As I walked past it, what caught my eye was the 100 or more galaxies of various shapes, colors and renderings, each somewhat evenly spaced across the poster. When I say galaxies, I’m talking about the giant galaxies like our Milky Way that we belong to with its millions of planets and solar systems floating in its circular shape. As I stared at the hundred plus galaxies I saw that each galaxy was unique and I’m sure if they could speak would have a different story to tell about how they were formed. My initial thought was that they had all been cut and pasted from various pictures of space and gathered together into one stunning collection. It was breathtaking to see all these galaxies in one place. What an amazing and powerful God we have to have created all one hundred plus galaxies, each one the home of millions of stars. To say it was mind blowing was an understatement as I tried to comprehend the magnitude of that poster. As I stood there shaking my head, I noticed a small text box at the bottom right of the poster and knelt to read it. If memory serves me correctly, it said:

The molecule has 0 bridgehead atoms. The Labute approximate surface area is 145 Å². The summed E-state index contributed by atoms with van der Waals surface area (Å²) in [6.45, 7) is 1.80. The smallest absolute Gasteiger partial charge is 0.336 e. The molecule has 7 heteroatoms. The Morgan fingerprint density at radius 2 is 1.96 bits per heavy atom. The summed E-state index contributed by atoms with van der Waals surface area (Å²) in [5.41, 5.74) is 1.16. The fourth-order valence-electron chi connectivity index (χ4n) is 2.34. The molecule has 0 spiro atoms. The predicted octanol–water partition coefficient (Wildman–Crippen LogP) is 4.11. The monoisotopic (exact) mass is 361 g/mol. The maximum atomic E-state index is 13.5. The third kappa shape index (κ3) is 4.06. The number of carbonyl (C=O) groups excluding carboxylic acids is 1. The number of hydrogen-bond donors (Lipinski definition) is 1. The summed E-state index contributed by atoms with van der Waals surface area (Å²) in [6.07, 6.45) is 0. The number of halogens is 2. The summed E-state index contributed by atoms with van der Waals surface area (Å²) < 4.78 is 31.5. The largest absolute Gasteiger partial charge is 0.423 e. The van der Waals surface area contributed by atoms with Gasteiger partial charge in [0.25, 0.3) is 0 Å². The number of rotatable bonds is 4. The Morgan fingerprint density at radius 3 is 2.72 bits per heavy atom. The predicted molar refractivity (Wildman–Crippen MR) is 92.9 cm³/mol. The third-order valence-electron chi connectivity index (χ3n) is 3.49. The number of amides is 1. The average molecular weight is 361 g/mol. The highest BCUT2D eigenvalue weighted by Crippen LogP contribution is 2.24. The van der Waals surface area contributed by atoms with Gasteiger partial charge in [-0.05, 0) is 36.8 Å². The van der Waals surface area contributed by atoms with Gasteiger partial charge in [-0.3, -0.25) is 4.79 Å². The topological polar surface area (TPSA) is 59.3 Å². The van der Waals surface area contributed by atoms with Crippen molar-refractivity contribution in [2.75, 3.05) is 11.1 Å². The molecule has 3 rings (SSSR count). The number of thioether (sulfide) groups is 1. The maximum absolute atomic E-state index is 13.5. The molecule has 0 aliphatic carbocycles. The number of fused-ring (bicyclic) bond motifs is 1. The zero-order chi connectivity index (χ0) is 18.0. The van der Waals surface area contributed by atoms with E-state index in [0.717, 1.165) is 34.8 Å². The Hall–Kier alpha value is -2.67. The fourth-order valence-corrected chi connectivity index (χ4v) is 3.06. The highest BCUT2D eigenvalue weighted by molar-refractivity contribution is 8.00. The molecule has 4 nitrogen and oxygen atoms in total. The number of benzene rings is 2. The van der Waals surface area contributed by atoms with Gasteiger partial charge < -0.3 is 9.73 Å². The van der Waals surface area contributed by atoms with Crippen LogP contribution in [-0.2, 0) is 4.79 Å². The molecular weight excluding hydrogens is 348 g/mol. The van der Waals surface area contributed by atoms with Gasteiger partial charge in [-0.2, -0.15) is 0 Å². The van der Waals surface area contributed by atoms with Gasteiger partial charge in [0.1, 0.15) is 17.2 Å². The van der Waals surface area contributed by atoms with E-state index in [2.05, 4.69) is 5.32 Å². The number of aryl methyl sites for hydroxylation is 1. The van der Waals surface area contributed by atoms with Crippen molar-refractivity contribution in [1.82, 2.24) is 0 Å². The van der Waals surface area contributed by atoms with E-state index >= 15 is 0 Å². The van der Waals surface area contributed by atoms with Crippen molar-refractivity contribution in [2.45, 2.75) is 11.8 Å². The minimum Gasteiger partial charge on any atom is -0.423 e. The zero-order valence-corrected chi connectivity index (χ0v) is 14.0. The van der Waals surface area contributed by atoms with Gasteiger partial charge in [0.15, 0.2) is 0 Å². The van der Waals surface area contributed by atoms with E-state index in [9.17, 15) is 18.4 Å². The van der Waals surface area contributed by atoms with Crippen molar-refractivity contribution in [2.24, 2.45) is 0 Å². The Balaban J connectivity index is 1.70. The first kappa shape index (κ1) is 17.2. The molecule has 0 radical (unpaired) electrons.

This image was captured by the Hubble Telescope. The telescope was aimed at a small section of space 1/10th the size of the moon as observed from the earth. The image was allowed to expose over a 3-month period in order to allow all the light coming from that part of space and from those galaxies to be captured on the film.